- #1

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- Homework Statement
- Assume that the homogenous system ##x'=Ax## is asymptotically stable. Show that if ##b(t)## is bounded for ##t\geq t_0## then every solution of the system ##x'=Ax+b(t)## is bounded for ##t\geq t_0##.

- Relevant Equations
- A system ##x'=Ax## is said to be asymptotically stable iff all eigenvalues of ##A## have a negative real part. Moreover, the general solution to ##x'=Ax+b(t)## and ##x(t_0)=x_0## is given by ##x(t)=e^{tA}x_0+\int_{t_0}^te^{(t-\tau)A}b(\tau)d\tau##.

We need to show ##\lVert x(t)\rVert## is bounded. It is given that ##\lVert b(t)\rVert\leq c_1## for ##t\geq t_0##. A TA has claimed that ##\lVert e^{tA}\rVert\leq ce^{-\epsilon t}## holds for some ##\epsilon>0## and a constant ##c##, when ##t\geq0##. I have a hard time confirming this claim and I'd be grateful if anyone could comment on this. If this bound is true, then the statement in the exercise follows from the following estimates

First, for ##t\geq t_0##, \begin{align}\left\lVert \int_{t_0}^te^{(t-\tau)A}b(\tau)d\tau\right\rVert&\leq \int_{t_0}^t \left\lVert e^{(t-\tau)A}\right\rVert \left\lVert b(\tau) \right\rVert d\tau \nonumber \\

&\leq c\cdot c_1 \int_{t_0}^te^{-\epsilon(t-\tau)}d\tau \nonumber \\

& =c\cdot c_1\left(\frac1{\epsilon}-\frac{e^{-\epsilon(t-t_0)}}{\epsilon}\right) \nonumber \\

&\leq \frac{c\cdot c_1}{\epsilon} \nonumber\\

& =\frac{C}{\epsilon}

\nonumber\end{align}

Second, for ##t\geq t_0##, $$\lVert e^{tA}x_0\rVert\leq ce^{-\epsilon t}\lVert x_0\rVert \leq ce^{-\epsilon t_0} \lVert x_0\rVert=D$$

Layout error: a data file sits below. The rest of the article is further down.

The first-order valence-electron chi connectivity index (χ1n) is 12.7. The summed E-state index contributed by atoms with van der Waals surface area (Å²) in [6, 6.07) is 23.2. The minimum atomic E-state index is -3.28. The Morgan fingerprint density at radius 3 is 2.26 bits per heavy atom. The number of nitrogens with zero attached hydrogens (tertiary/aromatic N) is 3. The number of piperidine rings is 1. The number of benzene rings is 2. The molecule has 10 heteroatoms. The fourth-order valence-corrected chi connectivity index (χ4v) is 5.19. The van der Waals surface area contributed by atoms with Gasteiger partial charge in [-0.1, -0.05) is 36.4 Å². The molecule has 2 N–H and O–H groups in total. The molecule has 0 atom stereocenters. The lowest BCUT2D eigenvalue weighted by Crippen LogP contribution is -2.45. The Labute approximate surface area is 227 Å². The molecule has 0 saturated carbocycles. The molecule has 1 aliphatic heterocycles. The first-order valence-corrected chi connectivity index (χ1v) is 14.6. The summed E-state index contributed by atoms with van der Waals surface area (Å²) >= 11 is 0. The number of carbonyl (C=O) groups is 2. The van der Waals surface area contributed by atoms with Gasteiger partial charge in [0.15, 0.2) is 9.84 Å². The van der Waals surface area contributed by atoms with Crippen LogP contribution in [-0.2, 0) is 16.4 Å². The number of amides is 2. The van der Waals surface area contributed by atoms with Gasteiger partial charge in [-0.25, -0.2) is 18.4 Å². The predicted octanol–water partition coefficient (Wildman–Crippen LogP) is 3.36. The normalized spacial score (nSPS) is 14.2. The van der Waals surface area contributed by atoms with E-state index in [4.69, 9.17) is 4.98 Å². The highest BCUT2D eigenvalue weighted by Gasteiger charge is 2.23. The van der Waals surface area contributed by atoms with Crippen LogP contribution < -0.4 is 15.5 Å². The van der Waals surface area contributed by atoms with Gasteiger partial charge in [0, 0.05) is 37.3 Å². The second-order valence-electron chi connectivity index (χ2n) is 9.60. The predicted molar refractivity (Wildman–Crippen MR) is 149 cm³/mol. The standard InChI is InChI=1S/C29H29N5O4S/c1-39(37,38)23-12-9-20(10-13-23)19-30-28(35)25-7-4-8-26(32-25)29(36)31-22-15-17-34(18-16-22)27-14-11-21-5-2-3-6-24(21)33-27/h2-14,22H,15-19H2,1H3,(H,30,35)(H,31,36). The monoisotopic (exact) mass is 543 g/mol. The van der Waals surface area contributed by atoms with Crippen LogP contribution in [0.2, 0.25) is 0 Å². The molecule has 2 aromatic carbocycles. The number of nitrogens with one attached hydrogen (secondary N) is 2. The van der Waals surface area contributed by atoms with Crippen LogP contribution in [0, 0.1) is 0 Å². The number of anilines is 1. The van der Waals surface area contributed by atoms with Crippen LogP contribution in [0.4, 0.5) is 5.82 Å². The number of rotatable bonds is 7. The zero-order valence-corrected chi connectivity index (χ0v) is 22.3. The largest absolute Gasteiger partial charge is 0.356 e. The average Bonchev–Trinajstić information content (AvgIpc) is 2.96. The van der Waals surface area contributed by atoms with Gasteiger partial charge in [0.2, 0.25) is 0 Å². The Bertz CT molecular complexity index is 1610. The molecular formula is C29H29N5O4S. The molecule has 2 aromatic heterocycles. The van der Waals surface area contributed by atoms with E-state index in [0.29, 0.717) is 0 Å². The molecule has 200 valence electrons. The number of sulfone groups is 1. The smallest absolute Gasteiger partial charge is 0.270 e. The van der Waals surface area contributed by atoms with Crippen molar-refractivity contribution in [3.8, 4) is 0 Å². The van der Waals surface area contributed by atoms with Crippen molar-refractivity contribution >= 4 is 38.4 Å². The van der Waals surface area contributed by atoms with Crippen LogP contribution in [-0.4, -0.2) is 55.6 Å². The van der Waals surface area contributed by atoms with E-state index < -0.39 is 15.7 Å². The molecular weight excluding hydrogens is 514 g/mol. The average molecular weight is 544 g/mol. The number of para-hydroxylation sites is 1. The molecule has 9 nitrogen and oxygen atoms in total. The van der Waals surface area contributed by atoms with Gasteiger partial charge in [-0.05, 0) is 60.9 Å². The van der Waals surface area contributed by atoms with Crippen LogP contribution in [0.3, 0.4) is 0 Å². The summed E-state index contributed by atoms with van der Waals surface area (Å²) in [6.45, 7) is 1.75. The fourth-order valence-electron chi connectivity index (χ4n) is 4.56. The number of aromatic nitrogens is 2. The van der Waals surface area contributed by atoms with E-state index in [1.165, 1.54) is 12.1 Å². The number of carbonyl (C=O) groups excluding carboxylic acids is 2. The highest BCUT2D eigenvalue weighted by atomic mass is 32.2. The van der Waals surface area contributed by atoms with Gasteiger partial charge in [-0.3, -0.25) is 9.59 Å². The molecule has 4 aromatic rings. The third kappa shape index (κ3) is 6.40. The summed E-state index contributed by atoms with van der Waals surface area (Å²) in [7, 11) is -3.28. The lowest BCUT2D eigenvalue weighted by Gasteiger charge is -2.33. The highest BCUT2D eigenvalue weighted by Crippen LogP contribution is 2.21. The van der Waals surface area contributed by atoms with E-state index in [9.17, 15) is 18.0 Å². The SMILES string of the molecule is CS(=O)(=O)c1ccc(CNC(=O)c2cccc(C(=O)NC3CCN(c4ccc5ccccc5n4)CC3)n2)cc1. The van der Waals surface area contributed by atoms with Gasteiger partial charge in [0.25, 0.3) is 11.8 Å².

Finally then, ##\lVert x(t)\rVert## must be bounded by ##\frac{C}{\epsilon}+D## when ##t\geq t_0##.

But why does ##\lVert e^{tA}\rVert\leq ce^{-\epsilon t}## hold? I know that every element in ##e^{tA}## is a linear combination of terms of the form ##t^je^{\lambda t}##, where ##\lambda## is an eigenvalue of ##A## and ##j## is less than the multiplicity of that eigenvalue. Moreover, I know of ##\lVert e^{A}\rVert\leq e^{\lVert A\rVert}##, but I don't know if this is helpful.

Also, I have assumed in my computations that ##t_0\geq 0##. I guess it makes no sense for ##t_0<0##, right?

First, for ##t\geq t_0##, \begin{align}\left\lVert \int_{t_0}^te^{(t-\tau)A}b(\tau)d\tau\right\rVert&\leq \int_{t_0}^t \left\lVert e^{(t-\tau)A}\right\rVert \left\lVert b(\tau) \right\rVert d\tau \nonumber \\

&\leq c\cdot c_1 \int_{t_0}^te^{-\epsilon(t-\tau)}d\tau \nonumber \\

& =c\cdot c_1\left(\frac1{\epsilon}-\frac{e^{-\epsilon(t-t_0)}}{\epsilon}\right) \nonumber \\

&\leq \frac{c\cdot c_1}{\epsilon} \nonumber\\

& =\frac{C}{\epsilon}

\nonumber\end{align}

Second, for ##t\geq t_0##, $$\lVert e^{tA}x_0\rVert\leq ce^{-\epsilon t}\lVert x_0\rVert \leq ce^{-\epsilon t_0} \lVert x_0\rVert=D$$

Finally then, ##\lVert x(t)\rVert## must be bounded by ##\frac{C}{\epsilon}+D## when ##t\geq t_0##.

But why does ##\lVert e^{tA}\rVert\leq ce^{-\epsilon t}## hold? I know that every element in ##e^{tA}## is a linear combination of terms of the form ##t^je^{\lambda t}##, where ##\lambda## is an eigenvalue of ##A## and ##j## is less than the multiplicity of that eigenvalue. Moreover, I know of ##\lVert e^{A}\rVert\leq e^{\lVert A\rVert}##, but I don't know if this is helpful.

Also, I have assumed in my computations that ##t_0\geq 0##. I guess it makes no sense for ##t_0<0##, right?